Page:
El Salvador Purim 2012 Project Progress Report


Kulanu, Inc. (www.kulanu.org/) supports isolated and emerging Jewish communities around the world. The following is a progress report from Rabbi Aaron Rehberg to Kulanu’s board about his six-week visit to Armenia, El Salvador around Purim, 2012. To read background about this community and Kulanu’s earlier work there, visit kulanu.org/elsalvador

The inhabitants of several small, very poor communities in south-central El Salvador greatly desire to connect with the international Jewish community, enabling them to deepen their religious knowledge and practice. Many of the approximately 260 community members are descendants of Anousim (Spanish and Portuguese Jews who fled the Inquisition and retained a remnant of their religious customs.) The rest are Jews by choice. Since 1989, through use of the Internet, the inhabitants of Armenia, with smaller groups in Nauisalco and the capital San Salvador, have learned Jewish prayers, customs, and practices, becoming Shomer Shabbat (keepers of the Sabbath) and Shomer Mitzvot (observant of Jewish responsibilities), praying three times daily and observing Jewish festivals and holidays.

Kulanu has supported this remarkable community by sending Rabbi Aaron Rehberg on three extended visits from Israel to be a mentor and teacher. Rabbi Rehberg, himself a descendant of Anousim, has instructed the community about prayer, laws of ritual purity, ritual slaughter practices, and teacher training for the growing Sunday school. With the help of Kulanu, the Rabbi purchased a computer for the Jewish community of Armenia in order to continue his work via Skype from his home in Israel.

To date we have succeeded in establishing a Hebrew school for children that meets weekly, daily adult Jewish learning, and a semi-annual leadership training/education program in Armenia, one of the El Salvadorian Jewish community centers. We have also provided this community with various religious and educational items and resources necessary for growth; including a computer, Torah scroll, and dozens of books in Hebrew and Spanish.

Our goal is to continue furthering Jewish education while seeking ways to provide better economic and secular education opportunities, to eventually create a self sustaining, integrated and developed El Salvadorian Jewish community that is recognized as such by world Jewry. To this end the following efforts were made:

A third visit has been made to El Salvador by Kulanu Regional Coordinator and community mentor Rav Aaron Rehberg on February 22 – April 3, 2012 for these six purposes:

I. Purim and Megilat Esther

In early March 2012, we had our second community Purim in Armenia, El Salvador. Thanks to the generous support from our donors, I was able to obtain a Megilat Esther scroll to read to the community and organize festive and musical activities for all ages. As promised, the community provided a financial contribution for food equal to that of Kulanu. With the combined funds we were able to purchase a calf and made a trip to Guatemala to buy Kosher wine.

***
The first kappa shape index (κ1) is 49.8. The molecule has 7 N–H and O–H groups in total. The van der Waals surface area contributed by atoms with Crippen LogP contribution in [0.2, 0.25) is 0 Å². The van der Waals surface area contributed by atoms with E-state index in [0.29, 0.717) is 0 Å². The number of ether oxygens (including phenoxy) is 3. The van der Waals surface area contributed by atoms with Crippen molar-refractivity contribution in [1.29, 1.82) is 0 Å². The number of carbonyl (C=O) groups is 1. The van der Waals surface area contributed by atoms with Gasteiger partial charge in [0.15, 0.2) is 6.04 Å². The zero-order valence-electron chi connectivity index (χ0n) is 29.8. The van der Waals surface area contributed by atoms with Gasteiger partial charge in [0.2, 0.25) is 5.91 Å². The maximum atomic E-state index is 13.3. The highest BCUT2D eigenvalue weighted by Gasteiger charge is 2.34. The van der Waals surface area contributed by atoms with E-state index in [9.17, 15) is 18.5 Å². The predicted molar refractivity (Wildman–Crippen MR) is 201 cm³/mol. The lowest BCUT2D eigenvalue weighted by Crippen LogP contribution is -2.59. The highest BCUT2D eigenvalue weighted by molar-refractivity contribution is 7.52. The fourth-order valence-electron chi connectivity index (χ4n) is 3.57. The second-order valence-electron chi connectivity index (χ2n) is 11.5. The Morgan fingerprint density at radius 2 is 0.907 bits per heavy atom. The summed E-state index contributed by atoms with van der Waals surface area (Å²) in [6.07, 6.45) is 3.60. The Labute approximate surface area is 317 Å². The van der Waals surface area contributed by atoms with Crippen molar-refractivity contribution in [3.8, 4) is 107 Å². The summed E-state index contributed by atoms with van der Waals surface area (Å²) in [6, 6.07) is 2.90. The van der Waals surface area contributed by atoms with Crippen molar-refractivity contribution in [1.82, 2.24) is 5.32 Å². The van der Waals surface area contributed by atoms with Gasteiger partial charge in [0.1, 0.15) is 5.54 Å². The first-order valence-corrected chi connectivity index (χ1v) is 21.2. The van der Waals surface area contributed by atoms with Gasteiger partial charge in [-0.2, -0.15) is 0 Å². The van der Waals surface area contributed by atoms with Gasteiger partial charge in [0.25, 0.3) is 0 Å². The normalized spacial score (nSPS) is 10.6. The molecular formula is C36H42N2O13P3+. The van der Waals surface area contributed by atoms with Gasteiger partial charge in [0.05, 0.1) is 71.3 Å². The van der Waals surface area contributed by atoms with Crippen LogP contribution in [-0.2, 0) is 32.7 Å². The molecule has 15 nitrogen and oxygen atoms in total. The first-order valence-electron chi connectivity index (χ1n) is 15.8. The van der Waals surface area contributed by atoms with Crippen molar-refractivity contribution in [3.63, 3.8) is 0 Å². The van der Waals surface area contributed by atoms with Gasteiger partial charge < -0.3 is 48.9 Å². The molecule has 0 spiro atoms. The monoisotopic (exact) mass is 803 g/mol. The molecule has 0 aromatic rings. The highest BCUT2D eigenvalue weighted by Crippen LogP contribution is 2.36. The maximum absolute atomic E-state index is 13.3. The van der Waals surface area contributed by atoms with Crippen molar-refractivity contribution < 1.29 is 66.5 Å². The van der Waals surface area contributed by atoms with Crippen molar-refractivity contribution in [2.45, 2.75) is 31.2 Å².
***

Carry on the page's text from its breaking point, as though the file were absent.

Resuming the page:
image: Skining the Purim calf. (Photo by A. Rehberg)

Skining the Purim calf;                                                At the Kosher store in Guatemala
(Photos by A. Rehberg)

image: Pitching in all together to share a festive communal meal. (Photo by A. Rehberg)

Pitching in all together to share a festive communal meal
(Photo by A. Rehberg)

II. Matzah/Challah-making Workshop and Oven

Every year in the spring, the same question arises: Where are we going to find matzah that is kosher for Passover? This year we found a permanent solution to this problem by providing the community with an industrial oven and industrial baking tools, which also allows for challah to be made during the rest of the year, enhancing their Shabbat experience and connecting them to this weekly tradition shared by Jews around the world.

image: Making challah dough with the new equipment (Photo by A. Rehberg)

Making challah dough with the new equipment
(Photo by A. Rehberg)

III. Beit Midrash

image: Beit Midrash study sessions (Photo by A. Rehberg)

Beit Midrash study sessions
(Photo by A. Rehberg)

The Beit Midrash program is our most successful instrument yet for Jewish acculturation and community strengthening. Virtually every person, when asked what they wanted to see in the community, replied: a larger Beit Midrash program. The Beit Midrash program provides adults—men and women, young and old—with the opportunity to engage in Torah study and discussion, raising the community level of knowledge and commitment while simultaneously bringing their overall dream of integrating into the larger Jewish world community that much closer. We provided stipends for men and women alike, creating a base study group for this program. Prior to my visit we were able to send various legal works essential to any Beit Midrash. In addition to these books, we also sent 10 new siddurim in Spanish, and 10 in Hebrew.